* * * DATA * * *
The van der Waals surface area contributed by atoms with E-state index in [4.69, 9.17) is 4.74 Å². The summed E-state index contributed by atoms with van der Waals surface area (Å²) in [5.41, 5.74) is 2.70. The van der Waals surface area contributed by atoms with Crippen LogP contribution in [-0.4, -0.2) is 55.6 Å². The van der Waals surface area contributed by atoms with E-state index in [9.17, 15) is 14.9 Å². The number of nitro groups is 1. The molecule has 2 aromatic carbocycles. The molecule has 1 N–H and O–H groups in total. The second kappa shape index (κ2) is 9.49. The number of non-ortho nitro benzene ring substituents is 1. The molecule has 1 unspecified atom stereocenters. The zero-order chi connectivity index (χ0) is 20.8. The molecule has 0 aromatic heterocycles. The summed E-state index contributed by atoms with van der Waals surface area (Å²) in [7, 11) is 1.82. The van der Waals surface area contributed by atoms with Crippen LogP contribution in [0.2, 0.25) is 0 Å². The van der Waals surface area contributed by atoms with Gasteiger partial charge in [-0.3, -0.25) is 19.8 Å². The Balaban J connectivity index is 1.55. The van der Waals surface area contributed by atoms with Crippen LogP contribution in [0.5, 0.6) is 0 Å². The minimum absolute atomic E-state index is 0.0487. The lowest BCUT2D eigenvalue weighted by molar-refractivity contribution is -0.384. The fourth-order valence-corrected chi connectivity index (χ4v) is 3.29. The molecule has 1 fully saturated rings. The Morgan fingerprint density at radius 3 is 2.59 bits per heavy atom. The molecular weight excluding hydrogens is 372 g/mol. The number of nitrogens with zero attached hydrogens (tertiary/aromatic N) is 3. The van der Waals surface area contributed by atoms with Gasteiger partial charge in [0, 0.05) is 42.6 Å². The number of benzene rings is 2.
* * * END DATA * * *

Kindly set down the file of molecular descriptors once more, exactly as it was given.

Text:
The van der Waals surface area contributed by atoms with E-state index in [4.69, 9.17) is 4.74 Å². The summed E-state index contributed by atoms with van der Waals surface area (Å²) in [5.41, 5.74) is 2.70. The van der Waals surface area contributed by atoms with Crippen LogP contribution in [-0.4, -0.2) is 55.6 Å². The van der Waals surface area contributed by atoms with E-state index in [9.17, 15) is 14.9 Å². The number of nitro groups is 1. The molecule has 2 aromatic carbocycles. The molecule has 1 N–H and O–H groups in total. The second kappa shape index (κ2) is 9.49. The number of non-ortho nitro benzene ring substituents is 1. The molecule has 1 unspecified atom stereocenters. The zero-order chi connectivity index (χ0) is 20.8. The molecule has 0 aromatic heterocycles. The summed E-state index contributed by atoms with van der Waals surface area (Å²) in [7, 11) is 1.82. The van der Waals surface area contributed by atoms with Crippen LogP contribution in [0.2, 0.25) is 0 Å². The van der Waals surface area contributed by atoms with Gasteiger partial charge in [-0.3, -0.25) is 19.8 Å². The Balaban J connectivity index is 1.55. The van der Waals surface area contributed by atoms with Crippen LogP contribution in [0.5, 0.6) is 0 Å². The minimum absolute atomic E-state index is 0.0487. The lowest BCUT2D eigenvalue weighted by molar-refractivity contribution is -0.384. The fourth-order valence-corrected chi connectivity index (χ4v) is 3.29. The molecule has 1 fully saturated rings. The Morgan fingerprint density at radius 3 is 2.59 bits per heavy atom. The molecular weight excluding hydrogens is 372 g/mol. The number of nitrogens with zero attached hydrogens (tertiary/aromatic N) is 3. The van der Waals surface area contributed by atoms with Gasteiger partial charge in [0, 0.05) is 42.6 Å². The number of benzene rings is 2.